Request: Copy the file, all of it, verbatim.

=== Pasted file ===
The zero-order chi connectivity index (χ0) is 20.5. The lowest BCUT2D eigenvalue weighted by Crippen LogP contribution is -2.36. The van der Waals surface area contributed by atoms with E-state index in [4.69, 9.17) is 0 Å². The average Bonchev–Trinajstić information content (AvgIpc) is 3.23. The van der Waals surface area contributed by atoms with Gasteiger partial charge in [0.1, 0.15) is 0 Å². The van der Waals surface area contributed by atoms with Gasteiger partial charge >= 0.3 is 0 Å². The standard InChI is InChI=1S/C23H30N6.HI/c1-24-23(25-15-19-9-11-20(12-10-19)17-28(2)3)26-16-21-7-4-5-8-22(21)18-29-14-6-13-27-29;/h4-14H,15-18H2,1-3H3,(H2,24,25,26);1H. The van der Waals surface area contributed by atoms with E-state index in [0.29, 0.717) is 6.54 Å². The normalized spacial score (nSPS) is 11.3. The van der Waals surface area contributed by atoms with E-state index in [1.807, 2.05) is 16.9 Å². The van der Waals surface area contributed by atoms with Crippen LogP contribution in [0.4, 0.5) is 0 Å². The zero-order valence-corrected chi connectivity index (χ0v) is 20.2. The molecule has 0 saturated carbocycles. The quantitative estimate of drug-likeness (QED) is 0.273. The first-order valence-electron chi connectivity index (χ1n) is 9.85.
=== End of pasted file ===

The zero-order chi connectivity index (χ0) is 20.5. The lowest BCUT2D eigenvalue weighted by Crippen LogP contribution is -2.36. The van der Waals surface area contributed by atoms with E-state index in [4.69, 9.17) is 0 Å². The average Bonchev–Trinajstić information content (AvgIpc) is 3.23. The van der Waals surface area contributed by atoms with Gasteiger partial charge in [0.1, 0.15) is 0 Å². The van der Waals surface area contributed by atoms with Gasteiger partial charge >= 0.3 is 0 Å². The standard InChI is InChI=1S/C23H30N6.HI/c1-24-23(25-15-19-9-11-20(12-10-19)17-28(2)3)26-16-21-7-4-5-8-22(21)18-29-14-6-13-27-29;/h4-14H,15-18H2,1-3H3,(H2,24,25,26);1H. The van der Waals surface area contributed by atoms with E-state index in [0.29, 0.717) is 6.54 Å². The normalized spacial score (nSPS) is 11.3. The van der Waals surface area contributed by atoms with E-state index in [1.807, 2.05) is 16.9 Å². The van der Waals surface area contributed by atoms with Crippen LogP contribution in [0.4, 0.5) is 0 Å². The zero-order valence-corrected chi connectivity index (χ0v) is 20.2. The molecule has 0 saturated carbocycles. The quantitative estimate of drug-likeness (QED) is 0.273. The first-order valence-electron chi connectivity index (χ1n) is 9.85.